No, I don't hold a grudge. That would be a good way to waste unnecessary stress and energy. I learned a valuable lesson in last year's Tour, which is to control the things you can control, and then simply let go of the other stuff. Cycling is a sport where you're balancing stress; keeping extraneous stress at bay helps tremendously. I don't think for an instant that my exclusion has anything to do with the US Postal team. I would be curious, however, what would have happened if I had a French passport...

What was going through your mind as you rode alone in the team time trial?
Back on question one; we discussed both physical and mental toughness. Well that comes to quite a head in that exact scenario—namely, being alone, injured, and really vulnerable in a TTT. There's an intangible amount of mental grit required to get through that knowing what's on the line. All the while your fractured bones are grinding on bones and lactic acid is searing through your entire body. That was a tough day.

Is the anticipation the worst part of a three-week race?
Yup. It's a big undertaking, but if you go in with that super intimidated outlook, you're already unbalanced on your back foot which is no bueno. So I don't do that. 

What is the most taxing part of the biz: chasing down a breakaway, time trial-ing, or huffing in thegruppetto?
Honestly the most taxing part is the crazy lifestyle that's required for success. There are countless sacrifices made, birthdays/weddings/anniversaries/holidays missed. Having very understanding and supportive friends and family makes a world of difference. The travel is also generally really monotonous.

After you finished your first three-week stage race (Giro), what did you do the following day?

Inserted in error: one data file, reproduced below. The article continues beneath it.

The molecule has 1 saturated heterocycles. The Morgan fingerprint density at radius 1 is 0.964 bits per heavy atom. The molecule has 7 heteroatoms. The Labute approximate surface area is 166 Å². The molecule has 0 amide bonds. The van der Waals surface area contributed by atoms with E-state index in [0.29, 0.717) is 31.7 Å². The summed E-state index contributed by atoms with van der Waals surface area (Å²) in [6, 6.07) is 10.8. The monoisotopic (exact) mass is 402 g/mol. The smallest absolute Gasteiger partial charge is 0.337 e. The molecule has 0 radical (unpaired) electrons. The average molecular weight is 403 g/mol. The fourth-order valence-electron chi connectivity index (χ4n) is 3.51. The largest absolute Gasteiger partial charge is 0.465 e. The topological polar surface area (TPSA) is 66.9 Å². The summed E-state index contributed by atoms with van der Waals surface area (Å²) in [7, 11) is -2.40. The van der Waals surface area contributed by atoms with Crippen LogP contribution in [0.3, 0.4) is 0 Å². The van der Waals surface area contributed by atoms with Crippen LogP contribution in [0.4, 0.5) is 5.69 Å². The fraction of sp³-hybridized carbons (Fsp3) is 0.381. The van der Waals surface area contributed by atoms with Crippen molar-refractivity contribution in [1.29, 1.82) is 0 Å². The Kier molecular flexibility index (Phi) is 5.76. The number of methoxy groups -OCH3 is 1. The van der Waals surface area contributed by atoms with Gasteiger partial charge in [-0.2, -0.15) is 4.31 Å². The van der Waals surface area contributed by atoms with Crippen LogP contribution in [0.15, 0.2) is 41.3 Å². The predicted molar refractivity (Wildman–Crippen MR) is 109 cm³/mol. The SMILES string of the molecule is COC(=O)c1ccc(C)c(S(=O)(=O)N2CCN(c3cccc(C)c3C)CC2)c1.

Returned home to America and ate some Ben & Jerry's. I think I took the day off the bike. Two days later I did my local group ride. 

What does going back to the Tour this year mean to you?*
It amazes me how much my early departure from last year's Tour has defined such a big part of my career—namely, just making it to the Tour. Plenty of the world's best cyclists at this ProTour level will never line up for this race. Especially as an American, it's our World Series, Super Bowl, and Mardi Gras all wrapped into a three-week circus.

As I've traveled the globe and especially zipping across America the past 12 months meeting people, friends, fans, I'm humbled how quickly folks empathize and then are even apologetic about how my 2013 Tour went. Their sincere hopes of "We're rooting for you to be back Ted!" stunned me, to know how much people care. Earning that starting spot last year was enormous. Re-earning it in 2014 has been enormous. 

*Ed. Note: Interview was conducted before King bowed out of this year's Tour.

You live in Boulder, Colorado. Do you think it’s silly that the performance un-enhancing drug cannabis is a substance banned by USADA?
No. We are under the rules of the World Anti-Doping Agency, which oversees all Olympic sports. So it might not be performance enhancing in the sport of cycling, but a snowboarder who needs to mellow out before dialing a sick run or an archer who needs to chill out before firing an impossible shot can find it extremely helpful. I just follow the rules, man. 

What are the first things you reach for when the season’s done?
When race season ends, beer season begins! I also love brownies. Brownie batter is even better. 


Ethan Wolff-Mann is an editor at Supercompressor. He shares an alma mater with Ted King. Follow him on Twitter @ewolffmann.